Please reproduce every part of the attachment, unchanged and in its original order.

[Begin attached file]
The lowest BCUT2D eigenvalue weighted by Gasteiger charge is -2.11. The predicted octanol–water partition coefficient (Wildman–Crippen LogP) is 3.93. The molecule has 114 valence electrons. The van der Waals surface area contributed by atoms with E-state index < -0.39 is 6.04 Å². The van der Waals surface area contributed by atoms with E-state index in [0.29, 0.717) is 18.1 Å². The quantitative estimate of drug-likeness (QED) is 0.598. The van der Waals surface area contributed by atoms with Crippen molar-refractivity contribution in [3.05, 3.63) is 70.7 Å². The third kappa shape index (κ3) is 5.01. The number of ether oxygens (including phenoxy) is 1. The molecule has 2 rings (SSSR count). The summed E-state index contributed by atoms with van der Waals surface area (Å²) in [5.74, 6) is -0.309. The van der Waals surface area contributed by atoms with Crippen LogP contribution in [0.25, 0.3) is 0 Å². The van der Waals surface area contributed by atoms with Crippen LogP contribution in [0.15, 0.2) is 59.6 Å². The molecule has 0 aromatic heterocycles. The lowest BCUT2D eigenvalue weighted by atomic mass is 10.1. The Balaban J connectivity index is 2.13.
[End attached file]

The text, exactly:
The lowest BCUT2D eigenvalue weighted by Gasteiger charge is -2.11. The predicted octanol–water partition coefficient (Wildman–Crippen LogP) is 3.93. The molecule has 114 valence electrons. The van der Waals surface area contributed by atoms with E-state index < -0.39 is 6.04 Å². The van der Waals surface area contributed by atoms with E-state index in [0.29, 0.717) is 18.1 Å². The quantitative estimate of drug-likeness (QED) is 0.598. The van der Waals surface area contributed by atoms with Crippen molar-refractivity contribution in [3.05, 3.63) is 70.7 Å². The third kappa shape index (κ3) is 5.01. The number of ether oxygens (including phenoxy) is 1. The molecule has 2 rings (SSSR count). The summed E-state index contributed by atoms with van der Waals surface area (Å²) in [5.74, 6) is -0.309. The van der Waals surface area contributed by atoms with Crippen LogP contribution in [0.25, 0.3) is 0 Å². The van der Waals surface area contributed by atoms with Crippen LogP contribution in [0.15, 0.2) is 59.6 Å². The molecule has 0 aromatic heterocycles. The lowest BCUT2D eigenvalue weighted by atomic mass is 10.1. The Balaban J connectivity index is 2.13.